When we would sip countless cups of tea and smoke our lungs out, Sajid would write Balochi literary reviews for some of the most prominent dailies in Karachi. He had a keen eye for the details. He had a fantastic grasp on local and international literature. The first time I heard about James Joyce and how he had influenced English literature was from Sajid.

Much changed after a few years. Because of Balochistan’s political situation, many of us left the country to seek refuge in other parts of the world. In 2009, his uncle Ghulam Mohammed was killed by the army. Sajid was working for one of the most circulated newspapers in Pakistan, The News International, at the time. Friends advised him to leave the country but he refused because he loved his job and life with his family. A few years later, his cousin Asif, the one who had introduced me to Sajid, was also killed.

Sajid would sometimes remain out of the political and literary scene for months. A humble man, he would reply to your messages, meet and help you but would not engage other than everyday talk. But he would be back, the same man with the same love for literature and other random things.

In 2012, he was working anonymously with The Reuters on a story on Balochistan. His cover was blown and left with no other choice he finally decided to leave. He fled to Oman, then Uganda and then to the United Arab Emirates, where I was living. It was obvious we would spend time together, both in exile for different reasons.

Sajid was still not convinced that he belonged to any -ism or political cult. He was always suspicious of -isms and dogmas that called for sacrifices for causes greater than ordinary folks could comprehend. But yet there he was, in exile, a castaway from everything he loved. His greatest regret was missing out to see his then two and a half years old daughter Taheer growing up.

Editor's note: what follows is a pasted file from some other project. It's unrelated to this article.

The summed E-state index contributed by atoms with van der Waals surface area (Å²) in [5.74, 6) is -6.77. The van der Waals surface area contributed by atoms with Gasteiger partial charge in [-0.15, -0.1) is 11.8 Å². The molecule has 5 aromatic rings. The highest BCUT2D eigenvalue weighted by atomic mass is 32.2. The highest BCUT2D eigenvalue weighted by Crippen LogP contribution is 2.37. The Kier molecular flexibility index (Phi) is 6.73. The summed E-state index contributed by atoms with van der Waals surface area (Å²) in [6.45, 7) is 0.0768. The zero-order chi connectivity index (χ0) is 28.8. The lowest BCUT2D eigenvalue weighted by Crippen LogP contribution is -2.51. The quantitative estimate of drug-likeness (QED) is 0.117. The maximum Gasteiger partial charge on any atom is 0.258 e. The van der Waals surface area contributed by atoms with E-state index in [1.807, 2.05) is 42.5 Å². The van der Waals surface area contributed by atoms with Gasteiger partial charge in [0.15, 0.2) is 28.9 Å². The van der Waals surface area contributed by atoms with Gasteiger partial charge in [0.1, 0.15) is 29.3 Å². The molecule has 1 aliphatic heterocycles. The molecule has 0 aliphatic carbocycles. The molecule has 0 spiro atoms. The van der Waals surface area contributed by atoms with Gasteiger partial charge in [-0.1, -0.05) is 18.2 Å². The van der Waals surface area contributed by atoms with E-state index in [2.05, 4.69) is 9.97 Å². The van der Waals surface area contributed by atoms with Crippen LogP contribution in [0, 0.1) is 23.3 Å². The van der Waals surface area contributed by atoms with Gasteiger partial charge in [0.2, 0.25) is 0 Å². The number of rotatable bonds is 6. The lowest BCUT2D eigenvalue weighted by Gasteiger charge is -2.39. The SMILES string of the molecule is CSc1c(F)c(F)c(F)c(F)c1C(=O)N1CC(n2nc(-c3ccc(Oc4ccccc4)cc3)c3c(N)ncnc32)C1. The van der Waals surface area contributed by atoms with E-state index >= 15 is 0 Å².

In the UAE, we talked about films, TV series, books and almost anything under the sun. One of our favorite books was Catch-22 by Joseph Heller. We shared a deep love for John Yossarian, the bombardier in the novel written in the backdrop of WWII. Yossarian’s commanding officer, a warmongering psychopath, keeps raising his missions, prolonging his duty time and hence increasing chances of him being killed. But our favourite character prefers remaining idle over taking part in the war and dying a hero’s death.

Sajid and I particularly love his dialogue: “The enemy is anybody who’s going to get you killed, no matter which side he is on.” Sajid to me is the kind of guy who falls in the anti-hero category like Yossarian. He can relate to a cause deeply but prefers not being killed because of it.

Now that he is not only in exile but also missing, I’m beginning to wonder whether the Sajids and John Yossarians of our world will always be the collateral damage of the wars they did not start or wished to fight in. I imagine wherever Sajid is, he must be having a good laugh at the irony of his situation. The fate he has been avoiding for almost a decade has caught up with him. We loved talking about such stories, real or fictional, but he has now himself become the story.

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Sameer Mehrab is a writer and co-founder of Balochistan Times. He often depicts Balochistan's socio-political dilemmas in his fiction and poetry. He is based in Canada.